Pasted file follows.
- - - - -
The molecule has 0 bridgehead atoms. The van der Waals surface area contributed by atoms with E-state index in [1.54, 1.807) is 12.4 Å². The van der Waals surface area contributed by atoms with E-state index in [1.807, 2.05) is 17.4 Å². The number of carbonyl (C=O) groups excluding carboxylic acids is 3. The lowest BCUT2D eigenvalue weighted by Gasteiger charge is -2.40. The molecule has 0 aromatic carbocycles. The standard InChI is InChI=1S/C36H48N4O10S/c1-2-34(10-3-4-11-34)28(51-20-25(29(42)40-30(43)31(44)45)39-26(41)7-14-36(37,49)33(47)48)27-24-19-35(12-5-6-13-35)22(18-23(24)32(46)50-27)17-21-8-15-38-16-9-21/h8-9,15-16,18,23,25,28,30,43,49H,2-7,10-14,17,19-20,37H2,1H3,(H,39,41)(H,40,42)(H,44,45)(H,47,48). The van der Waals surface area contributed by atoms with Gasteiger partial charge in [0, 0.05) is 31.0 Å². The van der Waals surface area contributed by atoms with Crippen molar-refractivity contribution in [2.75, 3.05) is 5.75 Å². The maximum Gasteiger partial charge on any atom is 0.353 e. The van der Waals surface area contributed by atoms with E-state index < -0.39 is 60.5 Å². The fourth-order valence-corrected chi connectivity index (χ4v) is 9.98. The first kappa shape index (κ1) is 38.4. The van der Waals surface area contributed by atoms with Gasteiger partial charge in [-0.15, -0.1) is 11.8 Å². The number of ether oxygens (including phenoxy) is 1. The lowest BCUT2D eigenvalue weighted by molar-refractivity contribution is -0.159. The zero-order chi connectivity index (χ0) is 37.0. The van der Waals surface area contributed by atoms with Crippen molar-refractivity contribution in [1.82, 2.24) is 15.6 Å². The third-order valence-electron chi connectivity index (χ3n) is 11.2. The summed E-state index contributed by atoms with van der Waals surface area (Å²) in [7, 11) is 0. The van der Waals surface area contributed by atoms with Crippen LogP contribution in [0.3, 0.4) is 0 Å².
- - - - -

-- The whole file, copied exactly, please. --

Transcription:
The molecule has 0 bridgehead atoms. The van der Waals surface area contributed by atoms with E-state index in [1.54, 1.807) is 12.4 Å². The van der Waals surface area contributed by atoms with E-state index in [1.807, 2.05) is 17.4 Å². The number of carbonyl (C=O) groups excluding carboxylic acids is 3. The lowest BCUT2D eigenvalue weighted by Gasteiger charge is -2.40. The molecule has 0 aromatic carbocycles. The standard InChI is InChI=1S/C36H48N4O10S/c1-2-34(10-3-4-11-34)28(51-20-25(29(42)40-30(43)31(44)45)39-26(41)7-14-36(37,49)33(47)48)27-24-19-35(12-5-6-13-35)22(18-23(24)32(46)50-27)17-21-8-15-38-16-9-21/h8-9,15-16,18,23,25,28,30,43,49H,2-7,10-14,17,19-20,37H2,1H3,(H,39,41)(H,40,42)(H,44,45)(H,47,48). The van der Waals surface area contributed by atoms with Gasteiger partial charge in [0, 0.05) is 31.0 Å². The van der Waals surface area contributed by atoms with Crippen molar-refractivity contribution in [2.75, 3.05) is 5.75 Å². The maximum Gasteiger partial charge on any atom is 0.353 e. The van der Waals surface area contributed by atoms with E-state index < -0.39 is 60.5 Å². The fourth-order valence-corrected chi connectivity index (χ4v) is 9.98. The first kappa shape index (κ1) is 38.4. The van der Waals surface area contributed by atoms with Gasteiger partial charge in [-0.15, -0.1) is 11.8 Å². The number of ether oxygens (including phenoxy) is 1. The lowest BCUT2D eigenvalue weighted by molar-refractivity contribution is -0.159. The zero-order chi connectivity index (χ0) is 37.0. The van der Waals surface area contributed by atoms with Crippen molar-refractivity contribution in [1.82, 2.24) is 15.6 Å². The third-order valence-electron chi connectivity index (χ3n) is 11.2. The summed E-state index contributed by atoms with van der Waals surface area (Å²) in [7, 11) is 0. The van der Waals surface area contributed by atoms with Crippen LogP contribution in [0.3, 0.4) is 0 Å².